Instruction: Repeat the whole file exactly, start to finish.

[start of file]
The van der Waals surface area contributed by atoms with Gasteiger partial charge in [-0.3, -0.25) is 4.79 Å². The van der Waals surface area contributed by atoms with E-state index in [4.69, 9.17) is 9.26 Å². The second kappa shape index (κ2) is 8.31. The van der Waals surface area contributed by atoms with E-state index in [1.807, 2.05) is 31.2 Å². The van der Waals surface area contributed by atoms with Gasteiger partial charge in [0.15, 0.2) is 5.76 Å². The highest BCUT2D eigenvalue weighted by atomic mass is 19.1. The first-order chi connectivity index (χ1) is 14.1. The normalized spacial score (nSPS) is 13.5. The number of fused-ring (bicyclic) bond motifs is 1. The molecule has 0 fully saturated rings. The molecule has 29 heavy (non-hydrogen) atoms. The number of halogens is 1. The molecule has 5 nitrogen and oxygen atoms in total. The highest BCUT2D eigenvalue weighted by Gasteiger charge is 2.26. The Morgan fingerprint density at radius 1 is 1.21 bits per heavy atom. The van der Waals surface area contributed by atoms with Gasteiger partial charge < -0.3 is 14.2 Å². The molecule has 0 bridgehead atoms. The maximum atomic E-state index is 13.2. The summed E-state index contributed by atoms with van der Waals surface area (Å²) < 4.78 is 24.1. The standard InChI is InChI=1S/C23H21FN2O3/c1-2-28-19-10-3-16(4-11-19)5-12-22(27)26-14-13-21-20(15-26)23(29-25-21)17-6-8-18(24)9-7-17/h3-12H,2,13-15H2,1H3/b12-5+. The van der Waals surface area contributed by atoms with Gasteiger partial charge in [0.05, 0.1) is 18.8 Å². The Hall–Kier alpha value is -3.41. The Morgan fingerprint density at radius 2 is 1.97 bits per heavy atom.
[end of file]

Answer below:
The van der Waals surface area contributed by atoms with Gasteiger partial charge in [-0.3, -0.25) is 4.79 Å². The van der Waals surface area contributed by atoms with E-state index in [4.69, 9.17) is 9.26 Å². The second kappa shape index (κ2) is 8.31. The van der Waals surface area contributed by atoms with E-state index in [1.807, 2.05) is 31.2 Å². The van der Waals surface area contributed by atoms with Gasteiger partial charge in [0.15, 0.2) is 5.76 Å². The highest BCUT2D eigenvalue weighted by atomic mass is 19.1. The first-order chi connectivity index (χ1) is 14.1. The normalized spacial score (nSPS) is 13.5. The number of fused-ring (bicyclic) bond motifs is 1. The molecule has 0 fully saturated rings. The molecule has 29 heavy (non-hydrogen) atoms. The number of halogens is 1. The molecule has 5 nitrogen and oxygen atoms in total. The highest BCUT2D eigenvalue weighted by Gasteiger charge is 2.26. The Morgan fingerprint density at radius 1 is 1.21 bits per heavy atom. The van der Waals surface area contributed by atoms with Gasteiger partial charge < -0.3 is 14.2 Å². The molecule has 0 bridgehead atoms. The maximum atomic E-state index is 13.2. The summed E-state index contributed by atoms with van der Waals surface area (Å²) < 4.78 is 24.1. The standard InChI is InChI=1S/C23H21FN2O3/c1-2-28-19-10-3-16(4-11-19)5-12-22(27)26-14-13-21-20(15-26)23(29-25-21)17-6-8-18(24)9-7-17/h3-12H,2,13-15H2,1H3/b12-5+. The van der Waals surface area contributed by atoms with Gasteiger partial charge in [0.05, 0.1) is 18.8 Å². The Hall–Kier alpha value is -3.41. The Morgan fingerprint density at radius 2 is 1.97 bits per heavy atom.